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A Malaysian aid ship arrived in Bangladesh on Monday carrying aid for hundreds of thousands of Rohingya Muslims who have fled from Burma, many citing abuses by the Burmese security forces.
Nearly 70,000 Rohingya have fled from Buddhist-majority Burma’s Arakan State to Bangladesh to escape a crackdown launched after nine policemen were killed in attacks on border posts on 9 October that Burma blamed on Rohingya militants.
The UN human rights office said in a report this month Burma’s security forces had committed mass killings and gang rapes of Rohingya Muslims and burned their villages.
Burma has denied almost all allegations of human rights abuses, and says a lawful counterinsurgency campaign has been under way since the October attacks on the security posts.
The violence has dismayed and outraged some of Burma’s neighbours, with mostly Muslim Malaysia being particularly vociferous in its criticism.
It has supported Muslim groups and aid organisations to arrange a shipment of more than 2,000 tonnes of aid for Rohingyas.
The ship’s first stop was in the Burmese commercial capital Rangoon, last week, where it unloaded 500 tonnes of supplies.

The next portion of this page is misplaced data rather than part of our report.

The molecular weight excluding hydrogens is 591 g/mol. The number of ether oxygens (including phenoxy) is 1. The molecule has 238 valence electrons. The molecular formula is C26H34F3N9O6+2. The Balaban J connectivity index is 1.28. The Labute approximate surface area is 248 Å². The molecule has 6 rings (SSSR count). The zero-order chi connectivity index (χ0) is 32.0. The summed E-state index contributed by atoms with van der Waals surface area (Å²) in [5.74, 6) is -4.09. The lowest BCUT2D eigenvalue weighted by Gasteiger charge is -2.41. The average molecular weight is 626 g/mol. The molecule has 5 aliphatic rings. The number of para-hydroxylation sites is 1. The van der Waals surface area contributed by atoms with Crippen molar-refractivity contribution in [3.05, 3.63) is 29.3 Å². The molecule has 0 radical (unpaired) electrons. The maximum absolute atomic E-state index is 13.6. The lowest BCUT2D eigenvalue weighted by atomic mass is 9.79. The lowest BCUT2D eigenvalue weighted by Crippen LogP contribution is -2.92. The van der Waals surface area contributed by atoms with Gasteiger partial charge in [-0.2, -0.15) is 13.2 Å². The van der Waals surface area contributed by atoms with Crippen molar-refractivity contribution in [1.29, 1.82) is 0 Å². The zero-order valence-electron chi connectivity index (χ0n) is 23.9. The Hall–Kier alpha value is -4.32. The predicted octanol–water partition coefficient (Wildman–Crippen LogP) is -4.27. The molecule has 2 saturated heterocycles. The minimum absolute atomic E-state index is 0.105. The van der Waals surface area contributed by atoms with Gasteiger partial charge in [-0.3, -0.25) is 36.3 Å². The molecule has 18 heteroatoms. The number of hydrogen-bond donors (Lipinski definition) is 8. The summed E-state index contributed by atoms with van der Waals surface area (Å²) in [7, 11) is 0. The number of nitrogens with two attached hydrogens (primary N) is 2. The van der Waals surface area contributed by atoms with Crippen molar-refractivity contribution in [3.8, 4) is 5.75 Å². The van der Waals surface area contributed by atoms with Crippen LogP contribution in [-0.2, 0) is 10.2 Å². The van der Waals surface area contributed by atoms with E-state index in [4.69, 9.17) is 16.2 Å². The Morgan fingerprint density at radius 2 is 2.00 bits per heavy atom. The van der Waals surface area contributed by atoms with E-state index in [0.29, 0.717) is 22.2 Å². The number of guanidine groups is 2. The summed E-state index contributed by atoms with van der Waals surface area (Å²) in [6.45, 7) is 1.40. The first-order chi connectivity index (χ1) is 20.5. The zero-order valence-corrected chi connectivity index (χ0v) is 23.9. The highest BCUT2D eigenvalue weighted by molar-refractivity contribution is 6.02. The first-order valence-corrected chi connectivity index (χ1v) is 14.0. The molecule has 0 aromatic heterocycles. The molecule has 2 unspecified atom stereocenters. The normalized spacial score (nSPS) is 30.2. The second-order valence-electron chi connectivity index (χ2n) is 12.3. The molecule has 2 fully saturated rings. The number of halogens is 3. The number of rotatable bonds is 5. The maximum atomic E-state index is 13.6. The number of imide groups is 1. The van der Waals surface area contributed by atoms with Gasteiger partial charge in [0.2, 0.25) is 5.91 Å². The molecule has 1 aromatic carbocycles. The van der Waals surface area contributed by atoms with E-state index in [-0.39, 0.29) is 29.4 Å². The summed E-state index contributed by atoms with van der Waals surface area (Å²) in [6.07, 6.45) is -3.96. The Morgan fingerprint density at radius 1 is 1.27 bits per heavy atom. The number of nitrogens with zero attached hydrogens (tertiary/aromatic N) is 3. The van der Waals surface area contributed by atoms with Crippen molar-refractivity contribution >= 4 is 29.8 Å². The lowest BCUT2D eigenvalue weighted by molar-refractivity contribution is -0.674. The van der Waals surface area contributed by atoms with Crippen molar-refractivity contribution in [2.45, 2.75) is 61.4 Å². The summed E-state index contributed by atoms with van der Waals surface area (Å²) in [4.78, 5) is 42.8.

A representative of the mission on the ship said it would unload about 2,000 tonnes of food and emergency supplies in Bangladesh, though staff were not being allowed access.
“We are not allowed to get off the ship or to visit the camps,” said the aid representative, who declined to be identified.
The 70,000 new arrivals joined more than 200,000 Rohingya already in Bangladesh, many living in camps, who fled earlier crackdowns in Burma.
A Bangladesh government official said the ship was on its way to the Chittagong port after anchoring off the coastal town of Teknaf, near the Burmese border, and arrangements were being made to unload its cargo.
But Ali Hossain, chief administrator of the coastal district of Cox’s Bazar, which borders Burma, told Reuters he had not received clearance to let anyone off the ship.
A port official in Chittagong said a ceremony would be held on Tuesday with a senior foreign ministry official and Malaysia’s ambassador in attendance to receive the shipment.
UN officials working with refugees in Bangladesh have told Reuters the death toll in the Burmese security sweep could be more than 1,000.
Rohingya have faced discrimination in Burma for generations. They are not classified as a distinct group under Burma’s citizenship laws and are regarded instead as illegal immigrants from Bangladesh, entitled only to limited rights.
About 1.1 million Rohingya live in apartheid-like conditions in northwestern Burma.
Bangladesh says the Rohingya have been living in Burma for generations and are not Bangladeshis, and it faces a huge burden looking after the refugees.